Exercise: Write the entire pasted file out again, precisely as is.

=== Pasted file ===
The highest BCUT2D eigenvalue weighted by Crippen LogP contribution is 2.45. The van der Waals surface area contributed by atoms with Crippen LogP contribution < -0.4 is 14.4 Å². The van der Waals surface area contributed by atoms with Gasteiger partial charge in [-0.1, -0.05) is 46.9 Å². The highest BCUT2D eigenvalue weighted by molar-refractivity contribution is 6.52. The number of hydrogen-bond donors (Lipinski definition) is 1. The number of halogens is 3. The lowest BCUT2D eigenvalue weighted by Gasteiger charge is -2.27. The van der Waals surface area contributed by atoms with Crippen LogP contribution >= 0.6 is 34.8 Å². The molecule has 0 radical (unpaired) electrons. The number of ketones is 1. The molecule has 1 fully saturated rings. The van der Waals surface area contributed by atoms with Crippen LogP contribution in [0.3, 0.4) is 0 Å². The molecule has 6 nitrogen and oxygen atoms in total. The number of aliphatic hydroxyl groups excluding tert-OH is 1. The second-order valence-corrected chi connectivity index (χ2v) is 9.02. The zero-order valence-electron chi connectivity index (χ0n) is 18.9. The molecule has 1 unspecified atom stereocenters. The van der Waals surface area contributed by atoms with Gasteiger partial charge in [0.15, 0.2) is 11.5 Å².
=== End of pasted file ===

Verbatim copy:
The highest BCUT2D eigenvalue weighted by Crippen LogP contribution is 2.45. The van der Waals surface area contributed by atoms with Crippen LogP contribution < -0.4 is 14.4 Å². The van der Waals surface area contributed by atoms with Gasteiger partial charge in [-0.1, -0.05) is 46.9 Å². The highest BCUT2D eigenvalue weighted by molar-refractivity contribution is 6.52. The number of hydrogen-bond donors (Lipinski definition) is 1. The number of halogens is 3. The lowest BCUT2D eigenvalue weighted by Gasteiger charge is -2.27. The van der Waals surface area contributed by atoms with Crippen LogP contribution >= 0.6 is 34.8 Å². The molecule has 0 radical (unpaired) electrons. The number of ketones is 1. The molecule has 1 fully saturated rings. The van der Waals surface area contributed by atoms with Crippen LogP contribution in [0.3, 0.4) is 0 Å². The molecule has 6 nitrogen and oxygen atoms in total. The number of aliphatic hydroxyl groups excluding tert-OH is 1. The second-order valence-corrected chi connectivity index (χ2v) is 9.02. The zero-order valence-electron chi connectivity index (χ0n) is 18.9. The molecule has 1 unspecified atom stereocenters. The van der Waals surface area contributed by atoms with Gasteiger partial charge in [0.15, 0.2) is 11.5 Å².